I successfully made my own jam for the first time today. Naval oranges were on sale and I’ve been wanting to make and can my own jam for awhile now. There were some learning experiences to go a long with making this recipe. Some, I’m not very proud of.
1. It takes almost an hour to get the jam to it’s proper temperature. The recipe called for 30 minutes but mine took twice as long.
2. Even though I started processing the jars a little bit to early, the temperature was around 210 degrees when I started to sterilize the jars. Maybe next time, start sterilizing the jars at 215 degrees??? I think I ended up boiling those jars for almost 45 minutes. They’re pretty darn safe to eat it from by then. Better safe than sorry.
3. Once you fill the jam into jars, there’s still a little bit of the jam mixture at the bottom of the pan. I couldn’t get it all scooped out on time and a little amount of jam left at the bottom of the pan ended up burning. Ooops. I put some water in the pan quickly so that it would come out. It’s working, cause the water is helping to loosen up the burnt sugar at the bottom.
4. Always, put a pan that hot on a hot plate. I was so frantically running around the kitchen trying to find something to put it on but I couldn’t find anything. If you don’t, something bad will happen to your counter top. Usually, I have dishes in that spot, so it’s not very noticeable, but still sucks.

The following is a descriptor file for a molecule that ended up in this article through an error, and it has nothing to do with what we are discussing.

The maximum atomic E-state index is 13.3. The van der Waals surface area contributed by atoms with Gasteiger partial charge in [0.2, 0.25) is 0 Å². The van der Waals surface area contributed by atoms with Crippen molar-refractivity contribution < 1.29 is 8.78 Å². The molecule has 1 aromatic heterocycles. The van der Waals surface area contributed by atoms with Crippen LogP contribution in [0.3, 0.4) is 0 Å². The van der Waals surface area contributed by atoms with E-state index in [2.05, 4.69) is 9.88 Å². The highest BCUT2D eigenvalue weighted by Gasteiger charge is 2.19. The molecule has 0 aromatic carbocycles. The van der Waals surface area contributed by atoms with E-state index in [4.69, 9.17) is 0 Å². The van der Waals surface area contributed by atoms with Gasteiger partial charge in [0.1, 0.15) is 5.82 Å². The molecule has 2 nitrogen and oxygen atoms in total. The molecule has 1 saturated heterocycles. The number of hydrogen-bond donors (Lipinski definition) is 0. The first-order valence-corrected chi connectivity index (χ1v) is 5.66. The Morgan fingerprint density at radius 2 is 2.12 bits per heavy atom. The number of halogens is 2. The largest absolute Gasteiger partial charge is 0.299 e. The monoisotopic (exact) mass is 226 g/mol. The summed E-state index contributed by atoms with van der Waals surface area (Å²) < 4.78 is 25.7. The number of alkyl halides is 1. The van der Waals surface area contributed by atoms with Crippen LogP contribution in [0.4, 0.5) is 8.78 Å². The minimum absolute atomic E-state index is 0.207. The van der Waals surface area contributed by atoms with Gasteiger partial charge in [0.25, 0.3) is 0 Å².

5. This recipe calls for 8 cups of sugar. Yes, 8. Even by just reading that, you know it’s going to be a good recipe.
Ingredients from Ina Garten
Cut the oranges and lemons in half crosswise, then into very thin half-moon slices. (If you have a mandoline, this will be quite fast.) Discard any seeds. Place the sliced fruit and their juices into a stainless-steel pot. Add 8 cups water and bring the mixture to a boil, stirring often. Remove from the heat and stir in the sugar until it dissolves. Cover and allow to stand overnight at room temperature.
The next day, bring the mixture back to a boil. Reduce the heat to low and simmer uncovered for about 2 hours. Turn the heat up to medium and boil gently, stirring often, for another 30 minutes. Skim off any foam that forms on the top. Cook the marmalade until it reaches 220 degrees F on a candy thermometer. If you want to be doubly sure it’s ready, place a small amount on a plate and refrigerate it until it’s cool but not cold. If it’s firm — neither runny nor too hard — it’s done. It will be a golden orange color. (If the marmalade is runny, continue cooking it and if it’s too hard, add more water.)
Pour the marmalade into clean, hot Mason jars; wipe the rims thoroughly with a clean damp paper towel, and seal with the lids. Store in the pantry for up to a year.